ST. PAUL, MN – The House Transportation Policy & Finance Committee today held a public hearing about the ‘hands-free’ cell phone bill, HF 50, which aims to increase safety for drivers, passengers, bicyclists and pedestrians on Minnesota’s roads by requiring drivers to use their cell phones in a hands-free mode. Safety experts, advocates and family members of loved ones who were killed in distracted driving crashes provided public testimony about the proposal, which has strong bipartisan support. The bill passed out of committee.
Greg LaVallee, a distracted driving speaker for Just Drive, Inc. spoke at the committee on Tuesday. His son, Phil, was killed by a distracted driver while he was out for a run.
“The complacent attitude of our society towards cell phone use while driving is claiming 9 lives per day in the U.S.”, said Mr. LaVallee. “This is outrageous! Hands-Free legislation will help enforce the current texting ban and it is a step in the right direction to prevent crashes and save lives.”
Paul Aasen of the Minnesota Safety Council also shared encouraging statistics from other states who have enacted similar legislation.
“12 of 15 states that are hands free have seen an average decrease in fatalities of 16%,” said Mr. Aasen. “Georgia, the most recent adopter, has seen a 7% decrease in half a year. Hands free will not end all distracted driving but it is a good step forward.”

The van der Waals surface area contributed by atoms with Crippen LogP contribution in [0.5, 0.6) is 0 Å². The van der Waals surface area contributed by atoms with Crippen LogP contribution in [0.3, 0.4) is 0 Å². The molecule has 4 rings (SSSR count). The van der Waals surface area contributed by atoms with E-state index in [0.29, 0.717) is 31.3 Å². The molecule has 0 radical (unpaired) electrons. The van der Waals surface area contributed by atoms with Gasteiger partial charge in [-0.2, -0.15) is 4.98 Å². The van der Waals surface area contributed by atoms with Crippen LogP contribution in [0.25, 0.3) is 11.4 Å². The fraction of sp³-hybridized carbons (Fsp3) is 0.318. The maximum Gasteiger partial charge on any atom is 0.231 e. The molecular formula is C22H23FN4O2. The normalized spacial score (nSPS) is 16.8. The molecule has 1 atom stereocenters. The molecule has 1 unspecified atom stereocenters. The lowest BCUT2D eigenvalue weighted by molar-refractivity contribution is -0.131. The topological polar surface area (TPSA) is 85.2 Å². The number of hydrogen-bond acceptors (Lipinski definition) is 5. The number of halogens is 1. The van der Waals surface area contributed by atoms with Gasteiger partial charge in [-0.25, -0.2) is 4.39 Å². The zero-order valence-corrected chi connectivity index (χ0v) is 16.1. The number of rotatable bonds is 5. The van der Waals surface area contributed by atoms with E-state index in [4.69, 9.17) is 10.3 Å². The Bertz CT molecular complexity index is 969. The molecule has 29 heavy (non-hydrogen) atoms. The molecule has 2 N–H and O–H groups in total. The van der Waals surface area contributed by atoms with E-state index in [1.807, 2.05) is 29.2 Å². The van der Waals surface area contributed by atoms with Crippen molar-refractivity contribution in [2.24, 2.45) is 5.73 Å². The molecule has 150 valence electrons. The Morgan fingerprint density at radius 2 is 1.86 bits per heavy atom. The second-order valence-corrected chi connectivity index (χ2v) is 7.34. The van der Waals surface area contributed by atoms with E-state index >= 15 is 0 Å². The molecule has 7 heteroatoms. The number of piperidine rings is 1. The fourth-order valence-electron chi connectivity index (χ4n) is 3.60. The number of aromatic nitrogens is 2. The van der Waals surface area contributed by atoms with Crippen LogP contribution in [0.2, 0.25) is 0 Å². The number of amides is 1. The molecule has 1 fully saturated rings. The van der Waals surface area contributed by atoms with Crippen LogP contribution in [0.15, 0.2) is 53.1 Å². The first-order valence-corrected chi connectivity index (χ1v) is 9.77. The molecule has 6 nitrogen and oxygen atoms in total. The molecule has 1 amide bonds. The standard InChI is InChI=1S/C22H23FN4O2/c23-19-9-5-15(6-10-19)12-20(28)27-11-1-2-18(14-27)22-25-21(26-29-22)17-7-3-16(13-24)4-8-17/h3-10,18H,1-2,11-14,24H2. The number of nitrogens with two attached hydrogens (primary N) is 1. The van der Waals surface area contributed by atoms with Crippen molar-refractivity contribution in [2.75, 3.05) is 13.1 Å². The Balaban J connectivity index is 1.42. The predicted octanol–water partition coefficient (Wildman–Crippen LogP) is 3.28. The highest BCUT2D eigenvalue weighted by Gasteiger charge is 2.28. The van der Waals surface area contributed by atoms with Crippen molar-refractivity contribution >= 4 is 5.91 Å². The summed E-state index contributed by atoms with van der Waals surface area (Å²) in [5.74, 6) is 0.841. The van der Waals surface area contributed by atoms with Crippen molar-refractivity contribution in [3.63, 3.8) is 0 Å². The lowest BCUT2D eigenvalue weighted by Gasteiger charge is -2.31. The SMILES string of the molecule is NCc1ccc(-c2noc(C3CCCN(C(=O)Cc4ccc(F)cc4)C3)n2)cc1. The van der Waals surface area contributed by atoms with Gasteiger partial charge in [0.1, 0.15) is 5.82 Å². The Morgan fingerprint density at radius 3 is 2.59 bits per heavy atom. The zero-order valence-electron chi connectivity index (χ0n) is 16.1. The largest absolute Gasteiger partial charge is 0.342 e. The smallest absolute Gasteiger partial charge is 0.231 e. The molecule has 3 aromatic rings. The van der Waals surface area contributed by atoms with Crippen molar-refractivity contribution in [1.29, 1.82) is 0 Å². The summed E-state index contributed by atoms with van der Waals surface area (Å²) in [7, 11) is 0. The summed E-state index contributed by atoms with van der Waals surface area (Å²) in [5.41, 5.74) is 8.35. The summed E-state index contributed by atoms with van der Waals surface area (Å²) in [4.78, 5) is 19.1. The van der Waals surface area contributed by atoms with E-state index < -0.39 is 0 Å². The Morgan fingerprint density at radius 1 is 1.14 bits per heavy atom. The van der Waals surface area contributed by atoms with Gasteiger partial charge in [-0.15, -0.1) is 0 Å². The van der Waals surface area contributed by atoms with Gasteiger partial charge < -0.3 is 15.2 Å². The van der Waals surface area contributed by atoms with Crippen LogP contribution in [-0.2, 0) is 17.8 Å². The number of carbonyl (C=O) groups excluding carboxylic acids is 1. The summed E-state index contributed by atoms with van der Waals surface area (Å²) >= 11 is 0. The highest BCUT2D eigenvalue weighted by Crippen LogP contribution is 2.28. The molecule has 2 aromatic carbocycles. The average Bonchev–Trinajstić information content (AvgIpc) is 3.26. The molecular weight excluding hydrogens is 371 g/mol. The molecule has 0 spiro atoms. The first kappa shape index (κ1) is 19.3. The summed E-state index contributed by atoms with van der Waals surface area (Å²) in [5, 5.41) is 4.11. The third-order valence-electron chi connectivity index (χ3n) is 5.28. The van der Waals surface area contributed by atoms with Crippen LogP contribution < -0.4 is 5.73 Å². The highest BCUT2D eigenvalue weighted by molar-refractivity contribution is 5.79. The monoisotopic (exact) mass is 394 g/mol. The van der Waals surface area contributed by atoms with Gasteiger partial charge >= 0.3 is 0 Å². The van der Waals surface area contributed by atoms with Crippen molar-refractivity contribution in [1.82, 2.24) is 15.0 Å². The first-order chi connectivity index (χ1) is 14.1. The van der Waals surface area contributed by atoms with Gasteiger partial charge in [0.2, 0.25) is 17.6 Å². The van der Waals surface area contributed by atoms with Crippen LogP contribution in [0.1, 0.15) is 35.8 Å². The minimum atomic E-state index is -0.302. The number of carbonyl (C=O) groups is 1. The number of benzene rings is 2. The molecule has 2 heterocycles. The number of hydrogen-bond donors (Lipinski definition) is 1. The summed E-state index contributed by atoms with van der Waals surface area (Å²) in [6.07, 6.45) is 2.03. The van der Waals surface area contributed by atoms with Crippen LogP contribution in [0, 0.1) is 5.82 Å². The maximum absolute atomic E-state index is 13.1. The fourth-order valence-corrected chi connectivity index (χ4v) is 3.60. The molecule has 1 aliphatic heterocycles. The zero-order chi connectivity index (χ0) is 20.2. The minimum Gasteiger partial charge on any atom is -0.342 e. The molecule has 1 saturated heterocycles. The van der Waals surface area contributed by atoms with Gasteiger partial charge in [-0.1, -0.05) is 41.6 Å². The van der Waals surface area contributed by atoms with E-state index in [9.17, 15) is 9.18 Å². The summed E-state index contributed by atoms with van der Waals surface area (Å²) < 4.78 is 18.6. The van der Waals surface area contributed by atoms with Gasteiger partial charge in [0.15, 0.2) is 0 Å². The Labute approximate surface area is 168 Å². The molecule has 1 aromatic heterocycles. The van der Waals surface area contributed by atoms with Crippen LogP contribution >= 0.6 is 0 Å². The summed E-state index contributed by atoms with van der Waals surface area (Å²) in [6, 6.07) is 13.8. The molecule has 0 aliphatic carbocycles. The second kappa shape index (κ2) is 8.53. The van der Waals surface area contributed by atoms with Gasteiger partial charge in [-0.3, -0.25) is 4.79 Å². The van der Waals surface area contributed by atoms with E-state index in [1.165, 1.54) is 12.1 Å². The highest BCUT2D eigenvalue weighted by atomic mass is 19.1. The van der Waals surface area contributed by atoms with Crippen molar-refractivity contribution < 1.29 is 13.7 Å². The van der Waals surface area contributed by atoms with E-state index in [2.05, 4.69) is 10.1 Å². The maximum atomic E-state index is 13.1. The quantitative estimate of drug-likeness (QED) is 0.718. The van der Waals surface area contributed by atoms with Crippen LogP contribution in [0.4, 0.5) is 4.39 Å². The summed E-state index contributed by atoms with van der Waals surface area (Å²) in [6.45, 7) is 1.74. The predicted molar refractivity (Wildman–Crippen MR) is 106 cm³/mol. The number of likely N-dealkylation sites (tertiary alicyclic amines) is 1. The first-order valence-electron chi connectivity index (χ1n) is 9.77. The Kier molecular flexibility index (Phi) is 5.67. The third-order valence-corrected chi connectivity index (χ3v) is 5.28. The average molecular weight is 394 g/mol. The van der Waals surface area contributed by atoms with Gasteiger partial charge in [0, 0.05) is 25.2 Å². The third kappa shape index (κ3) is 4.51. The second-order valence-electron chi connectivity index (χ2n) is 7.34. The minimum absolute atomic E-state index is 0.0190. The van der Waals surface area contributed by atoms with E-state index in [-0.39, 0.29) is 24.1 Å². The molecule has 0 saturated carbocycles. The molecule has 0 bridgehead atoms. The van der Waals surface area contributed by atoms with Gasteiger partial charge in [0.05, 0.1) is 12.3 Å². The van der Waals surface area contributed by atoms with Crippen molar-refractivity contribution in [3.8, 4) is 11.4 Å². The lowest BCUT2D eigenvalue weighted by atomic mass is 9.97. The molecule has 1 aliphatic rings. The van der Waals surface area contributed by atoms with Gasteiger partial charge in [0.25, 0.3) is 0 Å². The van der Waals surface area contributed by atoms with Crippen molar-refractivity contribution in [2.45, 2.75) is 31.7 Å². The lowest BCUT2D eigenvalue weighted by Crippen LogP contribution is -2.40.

Voice activated calls or other actions and functions that only need one-touch activation, including navigation or playing music, would be allowed. A driver would not be required to use their phone or other device hands free if they are safely parked out of traffic or for emergencies.
Rep. Hornstein is hopeful the bipartisan bill will move quickly in both House and Senate chambers to Governor Walz’s desk for a prompt signature.
"The broad and deep support for HF 50 reflects the urgency Minnesotans feel regarding safe roads,” said Chair Hornstein. “We know that this bill will save lives."
The bill’s next stop is the Ways and Means Committee. The Senate companion bill is scheduled for a hearing in the Transportation Committee on January 23 at 10:30 a.m.